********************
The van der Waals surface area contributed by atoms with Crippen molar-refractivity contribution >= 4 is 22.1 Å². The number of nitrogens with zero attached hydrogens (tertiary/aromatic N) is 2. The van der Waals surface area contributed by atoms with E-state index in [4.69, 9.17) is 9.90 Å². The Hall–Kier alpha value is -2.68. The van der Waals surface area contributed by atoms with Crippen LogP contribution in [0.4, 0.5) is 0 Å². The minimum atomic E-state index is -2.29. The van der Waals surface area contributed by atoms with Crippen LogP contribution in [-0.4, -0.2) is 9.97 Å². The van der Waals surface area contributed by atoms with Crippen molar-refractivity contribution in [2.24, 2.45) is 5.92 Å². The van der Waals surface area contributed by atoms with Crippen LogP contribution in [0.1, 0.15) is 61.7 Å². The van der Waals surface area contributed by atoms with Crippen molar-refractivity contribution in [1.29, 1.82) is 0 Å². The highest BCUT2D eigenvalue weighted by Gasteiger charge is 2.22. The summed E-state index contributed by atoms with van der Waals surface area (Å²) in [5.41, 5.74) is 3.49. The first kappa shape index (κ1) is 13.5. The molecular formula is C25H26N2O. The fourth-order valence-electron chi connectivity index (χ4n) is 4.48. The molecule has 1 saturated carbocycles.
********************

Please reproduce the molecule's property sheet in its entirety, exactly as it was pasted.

The van der Waals surface area contributed by atoms with Crippen molar-refractivity contribution >= 4 is 22.1 Å². The number of nitrogens with zero attached hydrogens (tertiary/aromatic N) is 2. The van der Waals surface area contributed by atoms with E-state index in [4.69, 9.17) is 9.90 Å². The Hall–Kier alpha value is -2.68. The van der Waals surface area contributed by atoms with Crippen LogP contribution in [0.4, 0.5) is 0 Å². The minimum atomic E-state index is -2.29. The van der Waals surface area contributed by atoms with Crippen LogP contribution in [-0.4, -0.2) is 9.97 Å². The van der Waals surface area contributed by atoms with Crippen molar-refractivity contribution in [2.24, 2.45) is 5.92 Å². The van der Waals surface area contributed by atoms with Crippen LogP contribution in [0.1, 0.15) is 61.7 Å². The van der Waals surface area contributed by atoms with Crippen molar-refractivity contribution in [1.29, 1.82) is 0 Å². The highest BCUT2D eigenvalue weighted by Gasteiger charge is 2.22. The summed E-state index contributed by atoms with van der Waals surface area (Å²) in [5.41, 5.74) is 3.49. The first kappa shape index (κ1) is 13.5. The molecular formula is C25H26N2O. The fourth-order valence-electron chi connectivity index (χ4n) is 4.48. The molecule has 1 saturated carbocycles.